I quit my masters program a few years ago because I couldn’t take it any longer. The cost was outrageous and the reward that I felt was incredibly small – and I was going to a school with the #4 program in the country for Management Information Systems. It was supposed to be a good school. It was a highly rated program. All signs pointed to “Yes” with this one.

    But for me, school is a joke. I’m 34 years old and make more money than I ever thought possible, and I skated by doing the absolute minimum all through school and only hold the lowest level degree possible – a bachelors. And I realized something over the years…

    Education doesn’t make you successful. YOU make you successful, through drive and determination. Nothing about my educational background actually prepared me for full time professional working life. We learn as we go. We get good at what we do. We develop a solid work ethic and start to learn the reality of the professional working world, how to get ahead and the techniques that actually make you successful in life.

    School doesn’t teach you that – at least it didn’t in my case.

    I guess I’m rambling a bit here, so I will wind this comment down. My education was absolutely not worth it in my humble opinion. I realize that I needed that degree to get my foot in the door at the first “professional” organization that employed me. But honestly, it was still a high price to pay for what I actually got out of it.

    Education in this country just doesn’t impress me.

    Everybody’s mileage varies, so I fully realize that my experience will not match everyone’s. But from my point of view, it was a complete waste of my time, money and life during those years that I went to class.

    …but you know, your foot. And that door. Gotta get in that!
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    1. Fervent Finance Post author

      Believe me man – I hear ya. The thing my education allowed me to do is get my first job and my CPA. Everything since then has been my work ethic, work experience, and personality. But in the end, I have to look back and think I’d probably be far from where I am today if I never went to college and got that first job that required the degree.

      I sometimes wish I didn’t go to college and started earning a decent salary at 18 years old in a trade, but then I wouldn’t have the knowledge of finance I do today. I probably wouldn’t have stumbled upon FI/RE, but who knows maybe I would have. But I try not to dwell on it. Live and learn!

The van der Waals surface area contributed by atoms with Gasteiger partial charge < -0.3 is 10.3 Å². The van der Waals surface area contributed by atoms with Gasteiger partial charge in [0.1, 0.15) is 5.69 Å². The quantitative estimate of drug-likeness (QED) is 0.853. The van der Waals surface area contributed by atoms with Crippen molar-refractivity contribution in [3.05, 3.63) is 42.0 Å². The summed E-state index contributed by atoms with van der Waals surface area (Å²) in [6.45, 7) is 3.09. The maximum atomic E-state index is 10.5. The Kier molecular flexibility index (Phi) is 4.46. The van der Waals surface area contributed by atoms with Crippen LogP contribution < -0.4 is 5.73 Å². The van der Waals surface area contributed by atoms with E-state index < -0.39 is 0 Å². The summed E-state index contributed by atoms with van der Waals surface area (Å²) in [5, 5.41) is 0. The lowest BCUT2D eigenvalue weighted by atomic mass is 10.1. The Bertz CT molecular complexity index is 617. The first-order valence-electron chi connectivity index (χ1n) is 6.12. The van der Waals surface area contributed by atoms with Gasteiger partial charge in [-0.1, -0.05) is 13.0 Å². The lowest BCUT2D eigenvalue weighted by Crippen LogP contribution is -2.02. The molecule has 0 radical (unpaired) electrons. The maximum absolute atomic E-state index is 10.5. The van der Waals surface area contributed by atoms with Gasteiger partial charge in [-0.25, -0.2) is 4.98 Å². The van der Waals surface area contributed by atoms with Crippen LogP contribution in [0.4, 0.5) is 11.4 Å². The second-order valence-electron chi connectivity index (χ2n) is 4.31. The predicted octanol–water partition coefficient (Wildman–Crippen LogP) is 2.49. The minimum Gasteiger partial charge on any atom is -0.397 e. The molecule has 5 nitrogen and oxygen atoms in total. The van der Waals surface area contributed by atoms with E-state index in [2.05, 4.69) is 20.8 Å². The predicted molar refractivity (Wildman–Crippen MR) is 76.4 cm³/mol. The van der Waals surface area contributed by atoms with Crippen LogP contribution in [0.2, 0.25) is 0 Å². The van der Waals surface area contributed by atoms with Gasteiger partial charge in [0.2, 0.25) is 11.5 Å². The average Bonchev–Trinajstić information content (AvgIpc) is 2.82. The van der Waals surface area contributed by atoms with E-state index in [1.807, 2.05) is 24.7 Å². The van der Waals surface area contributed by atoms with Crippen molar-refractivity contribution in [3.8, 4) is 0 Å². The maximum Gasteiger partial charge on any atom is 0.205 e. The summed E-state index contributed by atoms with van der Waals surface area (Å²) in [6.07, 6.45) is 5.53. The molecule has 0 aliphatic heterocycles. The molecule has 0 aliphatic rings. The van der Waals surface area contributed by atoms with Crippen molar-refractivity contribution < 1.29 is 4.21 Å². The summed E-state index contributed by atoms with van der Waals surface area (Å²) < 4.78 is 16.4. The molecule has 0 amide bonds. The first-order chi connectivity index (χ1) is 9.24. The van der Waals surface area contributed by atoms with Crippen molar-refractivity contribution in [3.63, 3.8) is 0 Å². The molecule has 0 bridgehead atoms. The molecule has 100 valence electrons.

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      1. Fervent Finance Post author

        It just stinks that all those years and money have to be spent to get your foot in the door in a lot of cases.

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  13. Amber Tree

    One of the good things about living in Belgium is that the basic higher education is not so expensive as in the US. Most people in Belgium get out of university with student loans, as their parents are capable of paying for the education and housing. What a luxury!

    For my further education, I was lucky to have my parents pay me back the money I paid them for living one year with them while I was working.
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  14. Vivianne

    I was the one “killing it in high school”. I graduated top of my class. I only joined a few clubs and played one sport (golf, no one would play it, so I knew I’d play varsity, benching is not my thing :)). I got full scholarship my undergrad years, then I took out $100k loan during my 4 years of grad school.

    It see college education as an investment. It was well worth it. My friend who had an 6 years advantage, working for costco and got paid $16/hr at the time (now, probably in the mid $20s). Making “a lot” of money young, she blew most of it. I was only making $5.25 or so on my first job. Anyhow, different stroke for different folks. My brother didn’t bother to go to college, he has double what I have.

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    1. Fervent Finance Post author

      Great job Vivianne! College is definitely not the deciding factor to how you will end up financially. I know many people who bypassed high school and went into entrepreneurship or went the blue collar route and have great jobs in unions who do very well. The deciding factor is if you make decent money, do you have the knowledge/make-up to save and invest it!

      Reply
  15. Jenna L

    Interesting post!

    Universities in the UK have very different funding system. I have been through four years study now and due to being from a low-income, single parent family, almost all of my funding has been through loans, overdraft, grants and bursaries.

    I do worry about the accumulative total of my debts when I leave next year which is why I am starting research into personal finance now.
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    1. Fervent Finance Post author

      That seems similarly structured to the US. Make sure you have a grasp on how big your loans are before you graduate so that you can have a plan in place to pay them off.

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  16. Fred

    I have a similar story to yours – took 9 AP classes and Dual Enrollment in High School, got into my #1 choice school that gave great financial aid, and am currently about to start my junior year of college.

    I agree with all of your key financial takeaways, especially #3. I need to keep applying to more scholarships to make sure I don’t have to take out any loans by the time I graduate!

    Great post.
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    1. Fervent Finance Post author

      Awesome work Fred! It would be a great start to your post-collegiate life to not have any student loans. Thanks for stopping by!

      Reply